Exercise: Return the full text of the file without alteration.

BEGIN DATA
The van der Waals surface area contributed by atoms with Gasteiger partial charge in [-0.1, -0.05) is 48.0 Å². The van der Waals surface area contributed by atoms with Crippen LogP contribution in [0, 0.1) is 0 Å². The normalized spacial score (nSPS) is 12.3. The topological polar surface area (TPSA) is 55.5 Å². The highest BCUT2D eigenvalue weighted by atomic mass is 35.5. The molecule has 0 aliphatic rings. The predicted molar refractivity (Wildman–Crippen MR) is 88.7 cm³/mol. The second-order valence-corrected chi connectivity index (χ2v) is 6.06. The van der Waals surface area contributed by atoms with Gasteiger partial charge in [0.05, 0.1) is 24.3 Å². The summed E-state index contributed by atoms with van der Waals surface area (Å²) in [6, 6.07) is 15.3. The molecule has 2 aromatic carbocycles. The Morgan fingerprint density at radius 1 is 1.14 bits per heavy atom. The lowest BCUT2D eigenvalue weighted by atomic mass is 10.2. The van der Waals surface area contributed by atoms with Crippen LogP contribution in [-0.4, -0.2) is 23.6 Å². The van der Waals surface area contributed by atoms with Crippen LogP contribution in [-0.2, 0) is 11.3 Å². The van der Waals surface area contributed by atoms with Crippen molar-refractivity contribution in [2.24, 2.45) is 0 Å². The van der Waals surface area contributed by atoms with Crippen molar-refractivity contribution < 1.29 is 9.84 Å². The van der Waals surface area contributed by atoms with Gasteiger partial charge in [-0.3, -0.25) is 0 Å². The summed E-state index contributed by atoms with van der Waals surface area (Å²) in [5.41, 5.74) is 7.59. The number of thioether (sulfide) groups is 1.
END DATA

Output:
The van der Waals surface area contributed by atoms with Gasteiger partial charge in [-0.1, -0.05) is 48.0 Å². The van der Waals surface area contributed by atoms with Crippen LogP contribution in [0, 0.1) is 0 Å². The normalized spacial score (nSPS) is 12.3. The topological polar surface area (TPSA) is 55.5 Å². The highest BCUT2D eigenvalue weighted by atomic mass is 35.5. The molecule has 0 aliphatic rings. The predicted molar refractivity (Wildman–Crippen MR) is 88.7 cm³/mol. The second-order valence-corrected chi connectivity index (χ2v) is 6.06. The van der Waals surface area contributed by atoms with Gasteiger partial charge in [0.05, 0.1) is 24.3 Å². The summed E-state index contributed by atoms with van der Waals surface area (Å²) in [6, 6.07) is 15.3. The molecule has 2 aromatic carbocycles. The Morgan fingerprint density at radius 1 is 1.14 bits per heavy atom. The lowest BCUT2D eigenvalue weighted by atomic mass is 10.2. The van der Waals surface area contributed by atoms with Crippen LogP contribution in [-0.4, -0.2) is 23.6 Å². The van der Waals surface area contributed by atoms with Crippen LogP contribution in [-0.2, 0) is 11.3 Å². The van der Waals surface area contributed by atoms with Crippen molar-refractivity contribution in [2.24, 2.45) is 0 Å². The van der Waals surface area contributed by atoms with Crippen molar-refractivity contribution < 1.29 is 9.84 Å². The van der Waals surface area contributed by atoms with Gasteiger partial charge in [-0.3, -0.25) is 0 Å². The summed E-state index contributed by atoms with van der Waals surface area (Å²) in [5.41, 5.74) is 7.59. The number of thioether (sulfide) groups is 1.